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How to Have the Best Damn Year of Your Life at 50+

My four-step guide to maximize midlife awesomeness

Smiley face illustration with man walking up stairs
Paul Spella/Getty/iStock

The day after our only kid went off to college last fall, I looked around at our empty nest with an uncomfortable thought: What the hell am I going to do now? I mean, I like my work. I love my wife. I have weird and excellent friends. But when one-third of your domestic brood disappears, you wonder: Is my life going to keep getting smaller? Or is there a way for life to actually get bigger?

For guidance, I checked in with psychologists and researchers — including several from the Human Flourishing Program at Harvard. Yes, that’s an actual thing, and yes, they call it “flourishing.” I prefer “maximizing awesomeness,” but whatever. I set out to find how I could continue having a meaningful, enriching, booming (as in boom-chakka-lakka full-throttle) life even at an age when the bands I once considered hard-core now mostly perform at bougie wineries and casinos out by the airport.

Here’s what I found, and what worked (and didn’t work) for me.

Happy Days Your Life

A global survey of 1.4 million people found that the frequency with which we laugh or smile in a given day begins to plummet at age 23. Are you gonna let Gen Z really bogart all that joy? Lara Traeger, a behavioral psychologist at Massachusetts General Hospital, says “at any age, laughter is a trigger for resilience, overall health, and just having better days.” One study found that people who wrote down three funny things that happened daily for just one week increased their overall happiness and decreased depressive symptoms for up to six months.

My results: Tracking 21 funny moments for a week — it could be anything from a social media post to something ridiculous and hilarious that happened to me or one of my friends— left me feeling lighter, brighter and more connected to my silly side.   

Don’t Rewind. Just Be Kind. 

Multiple studies show that acts of kindness increase life satisfaction and engagement, reduce anxiety, and make you feel more connected. But they shouldn’t be random acts. Flourishing researchers advise committing to doing five acts of kindness on a single day, once per week, for six weeks to gain the greatest jolt of purpose and fulfillment.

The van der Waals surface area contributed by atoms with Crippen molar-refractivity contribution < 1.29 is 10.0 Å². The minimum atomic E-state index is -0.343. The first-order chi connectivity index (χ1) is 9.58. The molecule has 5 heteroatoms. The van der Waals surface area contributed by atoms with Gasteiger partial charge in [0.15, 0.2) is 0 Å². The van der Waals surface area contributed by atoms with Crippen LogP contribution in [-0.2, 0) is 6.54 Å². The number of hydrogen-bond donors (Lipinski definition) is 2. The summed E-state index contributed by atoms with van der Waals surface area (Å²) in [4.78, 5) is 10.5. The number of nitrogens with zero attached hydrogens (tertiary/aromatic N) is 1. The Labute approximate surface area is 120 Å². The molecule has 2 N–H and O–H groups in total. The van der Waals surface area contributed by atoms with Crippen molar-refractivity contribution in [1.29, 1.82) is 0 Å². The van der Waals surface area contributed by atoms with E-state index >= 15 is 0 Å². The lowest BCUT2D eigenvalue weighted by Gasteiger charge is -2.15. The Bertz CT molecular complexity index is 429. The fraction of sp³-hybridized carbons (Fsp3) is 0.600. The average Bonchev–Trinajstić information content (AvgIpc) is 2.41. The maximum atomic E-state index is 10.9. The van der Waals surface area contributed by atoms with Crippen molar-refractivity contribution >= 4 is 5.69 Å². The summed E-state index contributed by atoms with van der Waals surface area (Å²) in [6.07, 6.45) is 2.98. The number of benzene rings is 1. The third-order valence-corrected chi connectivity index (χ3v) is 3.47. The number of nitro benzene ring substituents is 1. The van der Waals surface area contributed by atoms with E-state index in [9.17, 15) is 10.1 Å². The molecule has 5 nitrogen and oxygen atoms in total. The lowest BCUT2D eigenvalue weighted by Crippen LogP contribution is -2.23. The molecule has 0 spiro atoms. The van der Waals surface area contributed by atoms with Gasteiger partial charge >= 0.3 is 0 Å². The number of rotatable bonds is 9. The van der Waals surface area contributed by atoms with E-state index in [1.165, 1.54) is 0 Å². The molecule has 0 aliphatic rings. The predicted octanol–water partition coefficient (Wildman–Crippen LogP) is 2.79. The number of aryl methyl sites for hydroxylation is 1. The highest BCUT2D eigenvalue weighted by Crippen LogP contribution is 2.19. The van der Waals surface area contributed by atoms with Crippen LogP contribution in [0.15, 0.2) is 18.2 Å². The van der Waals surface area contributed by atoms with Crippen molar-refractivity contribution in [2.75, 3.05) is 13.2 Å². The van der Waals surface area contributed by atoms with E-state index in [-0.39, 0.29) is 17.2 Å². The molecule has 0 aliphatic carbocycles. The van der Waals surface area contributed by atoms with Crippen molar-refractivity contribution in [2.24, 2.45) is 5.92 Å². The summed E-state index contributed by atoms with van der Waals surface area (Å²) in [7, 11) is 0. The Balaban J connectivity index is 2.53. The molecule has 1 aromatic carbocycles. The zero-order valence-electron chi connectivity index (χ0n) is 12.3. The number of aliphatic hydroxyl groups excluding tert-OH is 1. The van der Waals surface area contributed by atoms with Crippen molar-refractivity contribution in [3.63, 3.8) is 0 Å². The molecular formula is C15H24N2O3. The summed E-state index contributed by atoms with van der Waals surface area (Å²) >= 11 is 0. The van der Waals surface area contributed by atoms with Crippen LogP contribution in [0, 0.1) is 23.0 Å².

My results: Thanks for asking, handsome reader. This intervention was huge, whether it was helping the neighbor’s kid with his college essay or giving my wife a spontaneous foot rub. I actually started planning my Kindness Fridays on Mondays and the good-deed mindset lifted me all week. 

Savor the Good

Recognizing what’s positive in a situation can turn around the most miserable moments. “Developing a capacity to appreciate and find gratitude in the present sets you on a path for satisfaction,” says Jenny Roe, environmental psychologist and Director of the Center for Design & Health at the University of Virginia. She takes vigorous daily strolls in nature to bump up these levels. One 2007 study found that taking a 20-minute walk each day for one week, while noticing as many positive things as possible — researchers call it a “savoring walk” — adds up to greater contentedness by the end of the week.

My results: Mixed, honestly. This one was so low-key, it barely registered as a behavior boost. Or maybe I just live in an ugly neighborhood.  

Stuart Smalley Your Future

Think about your life in years ahead. Envision that everything has gone as well as it possibly could and that all your dreams have been realized — because you’re good enough and you’re smart enough. Now, write about what you imagined, along with concrete steps that might take you there. Even if midlife is throwing you curveballs, this straightforward flourishing-lab exercise translates in practice to increased optimism, and possibly on improved health, evidence shows. 

My results: Looking ahead, I see myself happy, successful and surrounded by love, because, doggone it, people like me!

Follow Article Topics: Health-&-Fitness